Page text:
Category: Good Books

Book 14: The Invention of Wings

A Great Book

A Great Book

♦ ♦ ♦ ♦ Wow. I just grabbed this one because of its ratings, and it did not disappoint. Since I finished this, I’ve been thinking, even having vivid dreams, about it. Slavery, a terrible blight on our National History, was brutal and to me, unthinkable. I often imagine what it would have been like to have been alive and a part of it — on either side. Of course, one side is obviously worse than the other, but is it? What if you were born into a family of slave holders? What if you knew, even as a small child, that it was absolutely wrong, but could do nothing to change it then? In this tale, we see two sides of one coin. I love the characters, bold and strong, even the ones I despised. I loved listening to the author’s note at the end about how she came to write about these people, and which parts were fictionalized and which were told as close to the history as possible. Fascinating and well worth a read or listen. No wonder it was an Oprah’s book club pick.

Book 13: Breaking Point

♦ ♦ ♦ Raise your hand if you know what a game warden is? Raise your hand if you’ve ever met one. This book took me back to my days living on a ranch in Texas. Although this story takes place in Wyoming, I’ve met a game warden or two, and in fact, I feel like I’ve met most of the characters in the story. I enjoyed the “outside” elements of the tale, and of the attachment folks have to the land, family and the responsibility we have for our wildlife and natural resources. I loved how, though I’ve not been to Wyoming, I could see the whole thing; the beautiful mountains, the ranch, the horses and the river. I really grew attached to the characters and felt like the plot moved quickly enough with the right amount of detail. Really enjoyed this one! Pick it up and take a break to the wilds of a small Wyoming community, where you’ll find all the same quandaries of big city life: jealousy, injustice, murder, indifference, love, loyalty and mystery.

Book 12: I Am Malala

Book Worth Reading

♦ ♦ ♦ ♦ These are high ratings for a book that did not wow with me with literary prowess. Truth. It wowed me with insight into the life of an extraordinary young woman who was blessed with an even more enlightened and extraordinary father who, despite her being a girl in a country where girls don’t count, told her that she deserved an education. It’s definitely unlikely that I will ever travel to Pakistan to experience the magical beauty of the Swat valley Malala’s family called home, but by her words, I saw it through the loving lens of a child. Read this book. The autobiographical account of the struggle to educate girls is well worth your time and brain cells. I’m thankful for activists like Malala and her father who know that knowledge is power. I hope that one day, she can travel back to her homeland and be welcomed and revered as the gift she is.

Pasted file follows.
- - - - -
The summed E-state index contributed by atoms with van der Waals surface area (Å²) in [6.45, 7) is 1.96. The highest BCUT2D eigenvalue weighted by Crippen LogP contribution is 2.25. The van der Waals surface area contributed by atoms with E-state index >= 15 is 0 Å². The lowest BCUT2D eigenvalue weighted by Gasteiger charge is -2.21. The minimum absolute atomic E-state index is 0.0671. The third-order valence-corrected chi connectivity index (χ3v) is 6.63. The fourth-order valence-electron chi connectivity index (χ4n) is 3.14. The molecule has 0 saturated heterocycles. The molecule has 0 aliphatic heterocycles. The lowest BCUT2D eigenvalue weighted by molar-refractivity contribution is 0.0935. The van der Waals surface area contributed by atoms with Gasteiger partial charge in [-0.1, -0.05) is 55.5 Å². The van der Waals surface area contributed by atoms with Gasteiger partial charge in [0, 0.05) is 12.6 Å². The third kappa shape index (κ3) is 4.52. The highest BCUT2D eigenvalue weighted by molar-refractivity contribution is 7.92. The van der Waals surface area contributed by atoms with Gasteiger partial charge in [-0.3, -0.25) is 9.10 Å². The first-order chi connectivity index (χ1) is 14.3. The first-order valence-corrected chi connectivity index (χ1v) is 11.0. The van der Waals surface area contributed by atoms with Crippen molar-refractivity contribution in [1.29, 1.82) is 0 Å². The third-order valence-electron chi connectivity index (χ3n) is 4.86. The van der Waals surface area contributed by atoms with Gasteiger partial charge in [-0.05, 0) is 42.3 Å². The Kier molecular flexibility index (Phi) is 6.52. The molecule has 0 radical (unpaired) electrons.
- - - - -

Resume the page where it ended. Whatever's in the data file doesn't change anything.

Book 11: The Rosie Project

A Really Good Read

♦♦♦♦ My friend Lisa recommended this one. It’s been in my wishlist for awhile, but with her encouragement, I downloaded and jumped right in. At first I thought, “eh, it’s interesting, but why all the rave reviews?” As I got further into the story, I realized that I really, really liked the characters. I was quietly engaged and invested in their stories.

That’s what makes me give it a four rating, rather than a three. It’s not action packed, but it’s lovely in an every-day-sort-of-real sense. Asberger’s Syndrome and Autism seem to be on the rise not only in our population, but, rightly so, in our literature. There are some eye-opening statistics about the Autism spectrum, like 1 in 42 boys are affected by some form of Autism and are 5 times as likely as girls to be affected. With these numbers, I’m happy to see books like this one, with characters depicted as real and lovable, quirks, differences and all, who fall into the category. Do yourself a favor and pick this one up! I always find nuggets of insight to hold onto that are so relevant in my life.

I’ve read two other books with great characters who seem to fall under the Autism spectrum: The Madness of Lord Ian Mackenzie,  and the Curious Incident of the Dog In the Nighttime.

Book 10: The Wise Man’s Fear

Beautiful Language, Interesting Read

Beautiful Language, Interesting Read

♦ ♦ ♦ ♦ This book was 43 hours of audio delight. Needless to say that it took my hubby and I a few weeks to complete this one. When we’re co-listening it takes much longer because our listening happens mostly when we’re in the car together or sitting on the porch swing. I loved it and we were more than halfway through when I realized that this is actually a series, and this is the second book! I hate it when I do that.